However, currently available tools only scratch the surface of what will be possible with advanced analytics and machine learning. Using these new technologies, clinicians, epidemiologists and researchers will soon be able to mine data from Electronic Health Records (EHR) and scientific literature to find patterns in the data that can be used to drive decisions for diagnosis, treatment, disease surveillance and product development.
This is already within reach using currently available technologies. However, limitations to usability and interoperability still present challenges that have prevented CDS from reaching its full potential. Before the industry can maximize the utility of CDS tools, significant market, technical and human constraints must be resolved. Once that happens, CDS and data analytics are poised to take healthcare to a whole new level.
Read the full article by Dr. Darryl W. Roberts and Dr. David Friedenberg here.
Many of the Battelle’s most celebrated innovations share something in common: the magic touch of Dr. Steve Risser. Since joining Battelle in 1999, Steve has worked on 250 projects, led and supported five strategic initiatives, helped spin off a company and assisted in monetizing close to a dozen inventions.
His work and patents have now earned him recognition as a Battelle Distinguished Inventor and Battelle’s Inventor of the Year for 2017.
Over the years, Steve’s research has spanned energy storage, photovoltaics, protective equipment and medical devices. An advanced materials expert with a Ph.D. in Physics from Kent State University, Steve’s main areas of technical focus are electromagnetics, electrochemical properties and biomolecular interfaces. He applies this expertise to the development and application of novel materials to improve product performance or enable new product functions for medical, defense and industrial clients.
A significant percentage of his work has focused on the medical device field. “Medical devices can be very complicated,” he explains. “You are bringing biological materials in contact with a variety of substrates that can lead to unexpected challenges. There are real opportunities for novel inventions that address these challenges in different ways.”
One of the innovative medical products Steve helped to develop is an adjustable replacement lens for patients undergoing cataract surgery. The technology allows the surgeon to fine tune the lens after implantation. This allows for correction of vision abnormalities that can’t be treated with a conventional lens due to its slight shift in position during healing. The novel approach to vision adjustment is an improvement on similar technologies already in use in Europe. Battelle is currently looking for a partner to bring the technology to market.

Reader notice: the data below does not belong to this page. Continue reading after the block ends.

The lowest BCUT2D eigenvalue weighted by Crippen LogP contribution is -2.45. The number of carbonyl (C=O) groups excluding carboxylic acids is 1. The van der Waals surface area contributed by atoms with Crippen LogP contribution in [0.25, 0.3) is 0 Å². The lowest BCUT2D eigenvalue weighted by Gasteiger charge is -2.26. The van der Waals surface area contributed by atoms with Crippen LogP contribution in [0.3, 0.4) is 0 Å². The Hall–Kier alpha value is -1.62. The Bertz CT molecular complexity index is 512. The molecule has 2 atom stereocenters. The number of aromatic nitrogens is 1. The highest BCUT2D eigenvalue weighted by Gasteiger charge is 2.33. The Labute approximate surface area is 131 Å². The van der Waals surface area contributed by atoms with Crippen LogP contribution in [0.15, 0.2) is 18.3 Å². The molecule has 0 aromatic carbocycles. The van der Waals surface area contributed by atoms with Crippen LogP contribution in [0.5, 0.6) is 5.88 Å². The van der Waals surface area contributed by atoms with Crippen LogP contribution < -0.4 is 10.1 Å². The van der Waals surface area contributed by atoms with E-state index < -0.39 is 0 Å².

Steve also was instrumental in the creation of a sleeve technology that is part of the Battelle NeuroLife™ neural bypass system. NeuroLife was used to enable a quadriplegic man to regain control of his hand and fingers. Brain signals picked up by a chip implanted in his motor cortex are interpreted using data analytics and translated into electrical signals delivered to his arm via an electrode-impregnated sleeve, bypassing the damaged portions of his spinal cord. Steve and his team developed a gel that improves contact for the electrodes in the sleeve and allows the electrical signals to better penetrate the outer layers of skin to stimulate the muscles.
Steve’s prolific work is reflected in his patents. This year, he received his 17th patent, earning him a gold medal as a Battelle Distinguished Inventor – an honor shared with fewer than 100 other scientists. He currently has another 17 patent applications pending. He has also produced 72 Intellectual Property Disclosure Records during his time at Battelle.
However, he is not one to rest on his laurels. He is continuing work on several current projects at Battelle, including development and validation of a new manufacturing process that will allow a diagnostic device manufacturer to move a novel technology into high-speed production.
Reflecting on his work at Battelle, Steve says, “There are still a lot of problems left to solve out there—and a lot of new opportunities.”